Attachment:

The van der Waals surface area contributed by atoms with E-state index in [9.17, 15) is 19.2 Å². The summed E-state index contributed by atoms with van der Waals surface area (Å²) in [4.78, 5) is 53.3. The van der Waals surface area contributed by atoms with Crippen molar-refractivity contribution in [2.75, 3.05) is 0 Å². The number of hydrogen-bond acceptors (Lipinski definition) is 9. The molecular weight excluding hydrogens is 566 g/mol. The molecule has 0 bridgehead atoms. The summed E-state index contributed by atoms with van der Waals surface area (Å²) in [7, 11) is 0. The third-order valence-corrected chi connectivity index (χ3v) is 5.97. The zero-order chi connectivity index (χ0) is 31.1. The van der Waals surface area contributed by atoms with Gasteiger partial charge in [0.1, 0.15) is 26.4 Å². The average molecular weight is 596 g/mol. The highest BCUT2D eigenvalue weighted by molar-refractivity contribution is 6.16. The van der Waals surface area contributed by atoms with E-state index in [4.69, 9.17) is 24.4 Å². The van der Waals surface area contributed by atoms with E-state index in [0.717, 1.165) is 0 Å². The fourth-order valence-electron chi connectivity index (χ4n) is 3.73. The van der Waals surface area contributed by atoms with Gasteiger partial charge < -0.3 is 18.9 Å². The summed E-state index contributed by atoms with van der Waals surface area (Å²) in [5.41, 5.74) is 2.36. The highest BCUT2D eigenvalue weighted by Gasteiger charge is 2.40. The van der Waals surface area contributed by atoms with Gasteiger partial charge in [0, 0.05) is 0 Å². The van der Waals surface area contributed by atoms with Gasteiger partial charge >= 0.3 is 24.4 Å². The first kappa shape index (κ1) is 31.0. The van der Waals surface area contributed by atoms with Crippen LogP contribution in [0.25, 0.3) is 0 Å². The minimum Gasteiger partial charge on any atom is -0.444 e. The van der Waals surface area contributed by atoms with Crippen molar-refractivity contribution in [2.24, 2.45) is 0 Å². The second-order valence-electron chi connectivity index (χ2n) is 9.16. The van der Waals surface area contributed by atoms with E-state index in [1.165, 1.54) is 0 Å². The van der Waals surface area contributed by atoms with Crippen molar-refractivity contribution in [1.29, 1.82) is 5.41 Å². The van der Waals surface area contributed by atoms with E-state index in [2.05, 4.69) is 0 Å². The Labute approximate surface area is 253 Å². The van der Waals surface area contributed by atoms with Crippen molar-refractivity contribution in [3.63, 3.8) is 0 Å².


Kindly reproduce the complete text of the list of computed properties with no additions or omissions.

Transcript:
The van der Waals surface area contributed by atoms with E-state index in [9.17, 15) is 19.2 Å². The summed E-state index contributed by atoms with van der Waals surface area (Å²) in [4.78, 5) is 53.3. The van der Waals surface area contributed by atoms with Crippen molar-refractivity contribution in [2.75, 3.05) is 0 Å². The number of hydrogen-bond acceptors (Lipinski definition) is 9. The molecular weight excluding hydrogens is 566 g/mol. The molecule has 0 bridgehead atoms. The summed E-state index contributed by atoms with van der Waals surface area (Å²) in [7, 11) is 0. The third-order valence-corrected chi connectivity index (χ3v) is 5.97. The zero-order chi connectivity index (χ0) is 31.1. The van der Waals surface area contributed by atoms with Gasteiger partial charge in [0.1, 0.15) is 26.4 Å². The average molecular weight is 596 g/mol. The highest BCUT2D eigenvalue weighted by molar-refractivity contribution is 6.16. The van der Waals surface area contributed by atoms with E-state index in [4.69, 9.17) is 24.4 Å². The van der Waals surface area contributed by atoms with E-state index in [0.717, 1.165) is 0 Å². The fourth-order valence-electron chi connectivity index (χ4n) is 3.73. The van der Waals surface area contributed by atoms with Gasteiger partial charge < -0.3 is 18.9 Å². The summed E-state index contributed by atoms with van der Waals surface area (Å²) in [5.41, 5.74) is 2.36. The highest BCUT2D eigenvalue weighted by Gasteiger charge is 2.40. The van der Waals surface area contributed by atoms with Gasteiger partial charge in [0, 0.05) is 0 Å². The van der Waals surface area contributed by atoms with Gasteiger partial charge >= 0.3 is 24.4 Å². The first kappa shape index (κ1) is 31.0. The van der Waals surface area contributed by atoms with Crippen LogP contribution in [0.25, 0.3) is 0 Å². The minimum Gasteiger partial charge on any atom is -0.444 e. The van der Waals surface area contributed by atoms with Crippen molar-refractivity contribution in [2.24, 2.45) is 0 Å². The second-order valence-electron chi connectivity index (χ2n) is 9.16. The van der Waals surface area contributed by atoms with E-state index in [1.165, 1.54) is 0 Å². The van der Waals surface area contributed by atoms with Crippen molar-refractivity contribution in [1.29, 1.82) is 5.41 Å². The van der Waals surface area contributed by atoms with E-state index in [2.05, 4.69) is 0 Å². The Labute approximate surface area is 253 Å². The van der Waals surface area contributed by atoms with Crippen molar-refractivity contribution in [3.63, 3.8) is 0 Å².